WASHINGTON — The roadside bomb that disabled an American vehicle in Niger last week was rudimentary and harmed no one, but its location — roughly 70 miles into the country’s interior and minutes from an American Army outpost — was unusual and alarming, military officials said.
The strike was the latest in a string of attacks carried out by Islamic State affiliates using roadside bombs in Niger that have, until now, mostly targeted Nigerien forces.
No extremist group claimed responsibility for the blast, which occurred on the outskirts of the small town of Oullam. The blast’s proximity to American troops has increased concerns about the growing threat of improvised explosive devices, or I.E.D.s, that have long defined American conflicts in Iraq and Afghanistan.
The bomb used on June 8, according to a military official, was activated by a weatherproofed pressure plate and wired to an 81 millimeter mortar projectile, which exploded, causing a main charge of nearly a dozen 60 millimeter mortar rounds to detonate. The explosives were buried roughly three feet underground and positioned at a key choke point on a road that led to a shooting range frequented by American, Canadian and Nigerien troops.
A roughly 12-ton American all-terrain vehicle, known as a M-ATV, with soldiers from the 19th Special Forces Group inside, triggered the device. According to a military official familiar with the blast, the bomb was packed similarly to one used in northern Niger this year. If a lesser-armored vehicle had detonated the explosives, there would have been significant casualties, the official said. Little else is known about the bomb.
Despite military efforts in the region, including a concerted and continuing counterterrorism mission led by France throughout the Sahel since 2014, extremist groups there are expanding their efforts to strike further afield than they have in the past.
Andrew Lebovich, a visiting fellow at the European Council on Foreign Relations who focuses on North Africa and the Sahel, said that the spate of roadside bomb attacks highlights the growing threat that American and French forces are facing in Niger despite their efforts.
“It’s an evolving threat and it’s spreading,” Mr. Lebovich said. He added that militants in Niger are varying their assaults with improvised explosive devices in addition to their often-used tactic of staging ambushes primarily from motorcycles.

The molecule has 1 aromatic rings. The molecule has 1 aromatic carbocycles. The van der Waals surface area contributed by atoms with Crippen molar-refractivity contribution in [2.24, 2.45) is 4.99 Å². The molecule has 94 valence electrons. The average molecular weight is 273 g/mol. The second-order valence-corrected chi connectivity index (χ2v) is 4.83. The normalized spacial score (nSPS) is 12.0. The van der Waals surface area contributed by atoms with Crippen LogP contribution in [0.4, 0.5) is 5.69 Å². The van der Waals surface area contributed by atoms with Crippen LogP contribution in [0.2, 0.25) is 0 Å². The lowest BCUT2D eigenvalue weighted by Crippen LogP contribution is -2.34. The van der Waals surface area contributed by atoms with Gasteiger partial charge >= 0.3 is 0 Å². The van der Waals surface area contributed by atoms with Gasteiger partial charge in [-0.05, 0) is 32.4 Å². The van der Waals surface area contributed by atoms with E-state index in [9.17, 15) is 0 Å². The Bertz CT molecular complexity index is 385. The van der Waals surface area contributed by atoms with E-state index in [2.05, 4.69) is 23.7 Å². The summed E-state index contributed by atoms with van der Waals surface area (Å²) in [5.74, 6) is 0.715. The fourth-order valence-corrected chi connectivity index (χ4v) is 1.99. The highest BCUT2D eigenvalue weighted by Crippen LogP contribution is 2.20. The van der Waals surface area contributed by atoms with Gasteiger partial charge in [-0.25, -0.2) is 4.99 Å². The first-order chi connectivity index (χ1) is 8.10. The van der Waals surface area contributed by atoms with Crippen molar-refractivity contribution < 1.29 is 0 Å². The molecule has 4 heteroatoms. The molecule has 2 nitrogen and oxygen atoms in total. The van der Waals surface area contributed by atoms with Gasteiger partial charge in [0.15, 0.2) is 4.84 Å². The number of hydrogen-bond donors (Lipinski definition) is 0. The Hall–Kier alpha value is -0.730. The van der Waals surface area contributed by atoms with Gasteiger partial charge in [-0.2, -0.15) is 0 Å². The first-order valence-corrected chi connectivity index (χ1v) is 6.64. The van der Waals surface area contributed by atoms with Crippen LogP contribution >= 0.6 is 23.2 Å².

On Oct. 4, 2017, Islamic State militants attacked an American Special Forces team of 11 soldiers alongside roughly 30 Nigerien troops in much the same way, leaving four Americans and five Nigeriens dead. A recently released redacted report detailing the ambush pointed to an intelligence failure as one of the reasons that the small American force was caught off guard by a large Islamic State force on the Niger-Mali border.
Last month, at least 25 Nigerien soldiers were killed in an ambush near Tongo Tongo, the site of the October 2017 gunbattle. The attack was carried out by Islamic State militants who used a combination of small arms and at least one roadside bomb.
Roadside bombs have been nearly nonexistent in this part of the country until recently. According to a United Nations report published last month, the first roadside bomb to target Nigerien forces in northwest Niger was during a Jan. 31 attack, which left four soldiers wounded.
Since then, there have been at least six more episodes involving improvised explosive devices in western Niger, according to data compiled by Heni Nsaibia, a researcher with the Armed Conflict Location & Event Data Project. But in southeastern Niger, the weapon has been used against government forces fighting Boko Haram around Diffa, Niger, since 2015.
The growing presence of roadside bombs is not just a problem in Niger. In central Mali, according to the United Nations secretary general, roadside bomb attacks have more than tripled to nearly 100 in 2018 from 29 in 2017.
Col. Christopher Karns, a spokesman for Africa Command, said that American forces provide counterroadside bomb training to local forces, but he would not comment on the growing threat from the hidden explosives, nor on the details of the June 8 blast.
“Doing so, presents potential information to adversaries and we’re not in the business of doing that,” Colonel Karns said in an email.
There are roughly 800 American forces in Niger consisting of Special Operations forces and support troops who are now finishing a large drone base outside the city of Agadez. In 2018, the Pentagon said it would start withdrawing some forces from Africa, including from Niger, to better prepare for possible conflicts with Russia and China.
Eric Schmitt and John Ismay contributed reporting.
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